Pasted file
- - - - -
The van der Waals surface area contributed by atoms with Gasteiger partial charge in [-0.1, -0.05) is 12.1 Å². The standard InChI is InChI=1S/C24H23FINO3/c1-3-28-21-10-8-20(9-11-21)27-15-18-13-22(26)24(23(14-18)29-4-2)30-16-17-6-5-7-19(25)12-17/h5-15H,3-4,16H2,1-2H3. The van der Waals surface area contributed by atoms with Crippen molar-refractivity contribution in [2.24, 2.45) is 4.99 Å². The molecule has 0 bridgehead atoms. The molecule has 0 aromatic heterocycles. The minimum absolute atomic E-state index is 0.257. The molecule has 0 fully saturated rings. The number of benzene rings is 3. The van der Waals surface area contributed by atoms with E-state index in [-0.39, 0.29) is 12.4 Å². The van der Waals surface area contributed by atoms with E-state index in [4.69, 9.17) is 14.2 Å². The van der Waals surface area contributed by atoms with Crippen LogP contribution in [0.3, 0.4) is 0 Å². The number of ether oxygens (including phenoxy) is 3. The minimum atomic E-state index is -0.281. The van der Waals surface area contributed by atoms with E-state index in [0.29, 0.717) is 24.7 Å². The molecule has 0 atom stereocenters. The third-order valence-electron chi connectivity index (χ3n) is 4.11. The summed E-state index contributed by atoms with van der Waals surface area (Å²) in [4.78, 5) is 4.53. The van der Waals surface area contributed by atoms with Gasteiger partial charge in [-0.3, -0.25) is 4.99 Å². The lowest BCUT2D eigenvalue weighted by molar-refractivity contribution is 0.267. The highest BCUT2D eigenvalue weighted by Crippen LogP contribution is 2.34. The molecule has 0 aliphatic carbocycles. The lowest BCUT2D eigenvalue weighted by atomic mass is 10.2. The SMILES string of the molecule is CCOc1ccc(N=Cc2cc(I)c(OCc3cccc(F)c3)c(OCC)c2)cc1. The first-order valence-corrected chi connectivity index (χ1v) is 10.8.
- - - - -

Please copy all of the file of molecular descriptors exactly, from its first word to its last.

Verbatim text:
The van der Waals surface area contributed by atoms with Gasteiger partial charge in [-0.1, -0.05) is 12.1 Å². The standard InChI is InChI=1S/C24H23FINO3/c1-3-28-21-10-8-20(9-11-21)27-15-18-13-22(26)24(23(14-18)29-4-2)30-16-17-6-5-7-19(25)12-17/h5-15H,3-4,16H2,1-2H3. The van der Waals surface area contributed by atoms with Crippen molar-refractivity contribution in [2.24, 2.45) is 4.99 Å². The molecule has 0 bridgehead atoms. The molecule has 0 aromatic heterocycles. The minimum absolute atomic E-state index is 0.257. The molecule has 0 fully saturated rings. The number of benzene rings is 3. The van der Waals surface area contributed by atoms with E-state index in [-0.39, 0.29) is 12.4 Å². The van der Waals surface area contributed by atoms with E-state index in [4.69, 9.17) is 14.2 Å². The van der Waals surface area contributed by atoms with Crippen LogP contribution in [0.3, 0.4) is 0 Å². The number of ether oxygens (including phenoxy) is 3. The minimum atomic E-state index is -0.281. The van der Waals surface area contributed by atoms with E-state index in [0.29, 0.717) is 24.7 Å². The molecule has 0 atom stereocenters. The third-order valence-electron chi connectivity index (χ3n) is 4.11. The summed E-state index contributed by atoms with van der Waals surface area (Å²) in [4.78, 5) is 4.53. The van der Waals surface area contributed by atoms with Gasteiger partial charge in [-0.3, -0.25) is 4.99 Å². The lowest BCUT2D eigenvalue weighted by molar-refractivity contribution is 0.267. The highest BCUT2D eigenvalue weighted by Crippen LogP contribution is 2.34. The molecule has 0 aliphatic carbocycles. The lowest BCUT2D eigenvalue weighted by atomic mass is 10.2. The SMILES string of the molecule is CCOc1ccc(N=Cc2cc(I)c(OCc3cccc(F)c3)c(OCC)c2)cc1. The first-order valence-corrected chi connectivity index (χ1v) is 10.8.